California Society for Clinical Social Work

Nothing About Us Without Us: Disability Studies, Culture and Psychotherapy

  • Saturday, January 20, 2018
  • 10:00 AM - 12:30 PM
  • 2045 S. Barrington Ave., LA, CA 90066

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Greater LA District

Presenter: Christina Emanuel, PsyD

Description: Although clinical writers commonly theorize race, class, and gender, they have not theorized disability, with the disabled comprising a group of most “othered” others. In this presentation I will discuss how my work with autistic individuals unexpectedly led me to the disability studies literature and the disability rights movement. I will discuss the main themes in this literature, suggest reasons for the absence of these ideas in our clinical theory and practice, and offer a case that illustrates these themes. I will suggest what might be gained by adding a disability studies sensibility to our theory and clinical practice. As a contemporary psychoanalyst I will present from a point of view that emphasizes phenomenological experience.

About the Presenter: Christina Emanuel is a psychotherapist and psychoanalyst practicing in Pasadena, focusing her practice on individuals with autism and other disabilities. She is a training and supervising analyst and faculty member at the Institute of Contemporary Psychoanalysis in Los Angeles, as well as an Associate Editor of the journal Psychoanalysis, Self and Context. Christina also lectures nationally and internationally on topics related to relational psychoanalysis, autism, and disability, and has published articles in Psychoanalytic Dialogues, Psychoanalytic Inquiry, and The International Journal of Psychoanalytic Self Psychology.

Learning objectives:

  1. Identify the three main themes in the disability studies literature: ableism, the transition from a medical model to the social model of disability, and the idea that “normal” is a construction.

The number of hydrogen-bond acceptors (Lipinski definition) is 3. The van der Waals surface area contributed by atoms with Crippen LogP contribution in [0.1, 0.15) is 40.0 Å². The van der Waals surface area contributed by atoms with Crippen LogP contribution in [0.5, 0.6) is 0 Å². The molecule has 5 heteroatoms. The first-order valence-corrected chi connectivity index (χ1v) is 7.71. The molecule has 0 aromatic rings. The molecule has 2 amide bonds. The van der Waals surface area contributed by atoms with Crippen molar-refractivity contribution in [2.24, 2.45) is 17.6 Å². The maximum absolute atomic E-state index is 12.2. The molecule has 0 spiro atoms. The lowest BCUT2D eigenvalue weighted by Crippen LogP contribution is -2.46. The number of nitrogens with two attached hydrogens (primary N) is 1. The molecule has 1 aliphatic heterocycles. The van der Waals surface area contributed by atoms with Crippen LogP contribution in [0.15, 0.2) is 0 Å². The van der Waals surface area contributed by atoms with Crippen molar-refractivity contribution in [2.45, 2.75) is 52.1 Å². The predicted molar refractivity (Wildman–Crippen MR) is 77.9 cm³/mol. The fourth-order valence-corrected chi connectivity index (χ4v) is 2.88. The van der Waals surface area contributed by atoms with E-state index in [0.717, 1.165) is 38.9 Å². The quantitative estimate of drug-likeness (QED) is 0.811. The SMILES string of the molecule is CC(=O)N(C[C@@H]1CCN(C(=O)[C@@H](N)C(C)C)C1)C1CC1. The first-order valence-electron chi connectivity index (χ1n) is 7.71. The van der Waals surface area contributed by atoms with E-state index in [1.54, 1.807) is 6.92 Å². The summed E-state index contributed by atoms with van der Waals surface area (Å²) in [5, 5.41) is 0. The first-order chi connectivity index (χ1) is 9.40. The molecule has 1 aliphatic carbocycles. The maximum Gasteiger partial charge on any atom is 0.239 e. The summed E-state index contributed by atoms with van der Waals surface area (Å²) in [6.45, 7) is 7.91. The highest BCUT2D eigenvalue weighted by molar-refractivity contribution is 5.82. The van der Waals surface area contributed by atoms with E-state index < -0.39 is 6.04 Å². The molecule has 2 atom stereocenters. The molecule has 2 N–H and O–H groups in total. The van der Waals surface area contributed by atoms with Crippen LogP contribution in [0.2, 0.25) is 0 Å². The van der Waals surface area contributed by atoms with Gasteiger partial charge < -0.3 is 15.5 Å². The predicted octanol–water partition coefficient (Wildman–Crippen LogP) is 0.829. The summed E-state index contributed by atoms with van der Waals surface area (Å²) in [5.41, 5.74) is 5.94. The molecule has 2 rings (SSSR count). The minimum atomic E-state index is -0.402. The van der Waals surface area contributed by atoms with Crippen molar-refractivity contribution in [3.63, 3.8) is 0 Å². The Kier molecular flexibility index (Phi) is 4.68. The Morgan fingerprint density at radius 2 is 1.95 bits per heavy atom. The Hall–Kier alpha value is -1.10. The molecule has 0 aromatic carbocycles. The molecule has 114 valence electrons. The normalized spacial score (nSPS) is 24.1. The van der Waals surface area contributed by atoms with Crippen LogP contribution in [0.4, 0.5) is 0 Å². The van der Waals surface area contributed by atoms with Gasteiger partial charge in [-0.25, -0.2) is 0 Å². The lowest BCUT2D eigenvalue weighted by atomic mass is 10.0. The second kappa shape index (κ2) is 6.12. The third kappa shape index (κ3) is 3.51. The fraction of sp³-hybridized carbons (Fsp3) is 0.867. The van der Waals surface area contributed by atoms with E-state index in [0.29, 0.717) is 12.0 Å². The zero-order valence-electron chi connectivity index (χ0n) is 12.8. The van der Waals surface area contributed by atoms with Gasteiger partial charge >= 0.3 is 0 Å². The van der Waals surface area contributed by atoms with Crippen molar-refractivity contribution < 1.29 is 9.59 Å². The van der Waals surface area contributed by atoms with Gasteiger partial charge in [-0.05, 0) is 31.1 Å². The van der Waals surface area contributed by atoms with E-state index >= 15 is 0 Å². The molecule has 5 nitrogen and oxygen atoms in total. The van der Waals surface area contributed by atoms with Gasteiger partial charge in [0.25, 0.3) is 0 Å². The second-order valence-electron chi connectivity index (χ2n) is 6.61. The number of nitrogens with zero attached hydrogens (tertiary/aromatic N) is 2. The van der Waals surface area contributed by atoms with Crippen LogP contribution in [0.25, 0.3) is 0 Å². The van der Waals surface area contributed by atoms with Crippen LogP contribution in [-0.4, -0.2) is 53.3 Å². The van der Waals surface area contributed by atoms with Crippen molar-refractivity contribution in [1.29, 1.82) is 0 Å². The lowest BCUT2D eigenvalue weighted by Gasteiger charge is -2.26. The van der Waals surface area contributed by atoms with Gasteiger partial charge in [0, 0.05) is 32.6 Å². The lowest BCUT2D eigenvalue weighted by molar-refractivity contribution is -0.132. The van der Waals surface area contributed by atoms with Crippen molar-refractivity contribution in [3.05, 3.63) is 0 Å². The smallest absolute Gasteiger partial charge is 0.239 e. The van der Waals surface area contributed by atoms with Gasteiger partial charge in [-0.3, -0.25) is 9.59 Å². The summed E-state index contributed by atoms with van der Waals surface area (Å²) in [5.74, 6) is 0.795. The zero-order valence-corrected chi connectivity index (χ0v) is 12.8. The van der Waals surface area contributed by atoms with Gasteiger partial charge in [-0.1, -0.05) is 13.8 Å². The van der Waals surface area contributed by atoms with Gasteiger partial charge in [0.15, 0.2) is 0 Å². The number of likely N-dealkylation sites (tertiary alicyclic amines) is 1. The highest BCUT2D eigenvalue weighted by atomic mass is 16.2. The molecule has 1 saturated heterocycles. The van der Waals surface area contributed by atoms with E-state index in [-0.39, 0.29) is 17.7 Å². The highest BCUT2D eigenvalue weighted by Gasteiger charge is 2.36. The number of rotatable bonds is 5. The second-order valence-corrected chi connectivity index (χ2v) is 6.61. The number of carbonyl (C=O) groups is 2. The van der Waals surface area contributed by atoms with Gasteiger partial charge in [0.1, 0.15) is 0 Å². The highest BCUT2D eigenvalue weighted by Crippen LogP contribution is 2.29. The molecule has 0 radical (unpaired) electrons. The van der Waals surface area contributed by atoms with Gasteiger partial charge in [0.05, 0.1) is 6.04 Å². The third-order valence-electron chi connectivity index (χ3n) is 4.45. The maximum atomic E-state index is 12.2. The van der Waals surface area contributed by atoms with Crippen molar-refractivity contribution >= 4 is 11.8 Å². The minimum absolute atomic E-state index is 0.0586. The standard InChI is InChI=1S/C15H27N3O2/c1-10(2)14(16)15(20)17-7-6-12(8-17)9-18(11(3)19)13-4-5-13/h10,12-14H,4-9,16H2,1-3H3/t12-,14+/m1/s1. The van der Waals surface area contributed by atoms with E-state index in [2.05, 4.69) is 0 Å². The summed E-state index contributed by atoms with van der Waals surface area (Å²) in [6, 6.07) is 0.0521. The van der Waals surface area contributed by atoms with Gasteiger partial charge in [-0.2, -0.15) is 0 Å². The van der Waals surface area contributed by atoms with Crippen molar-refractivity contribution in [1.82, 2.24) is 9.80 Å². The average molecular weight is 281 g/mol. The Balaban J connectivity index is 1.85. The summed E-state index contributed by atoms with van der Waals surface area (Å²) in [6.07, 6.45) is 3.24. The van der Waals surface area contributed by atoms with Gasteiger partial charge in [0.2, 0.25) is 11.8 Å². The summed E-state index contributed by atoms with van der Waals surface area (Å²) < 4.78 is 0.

2. Describe reasons that disability studies themes are missing from psychotherapeutic theory and clinical practice, including that ableism is hidden in our culture, that we rank disabilities below other categories of identity, and that we disavow our own status as temporarily able bodied.
  3. Apply insights from the disability studies literature to clinical work, appreciating how ableism both in the consulting room and in the culture affects those who have disabilities, including how we construct and are constructed by the disabled/non-disabled system of privilege.

Location Information: 2045 S. Barrington Ave., LA, CA 90066 (ample metered street parking on Barrington Ave or Olympic Ave which has 4 hour meters.) -- On Barrington Ave between La Grange and Mississippi, one block north of Olympic and Ralph's

CEUs: 2.0 hours

CONTACT:

Lauren Small | small.laurenc@gmail.com (Greater LA District Coordinator)

Nadia Aquino | nadiaaquino89@gmail.com (Greater LA District Coordinator)

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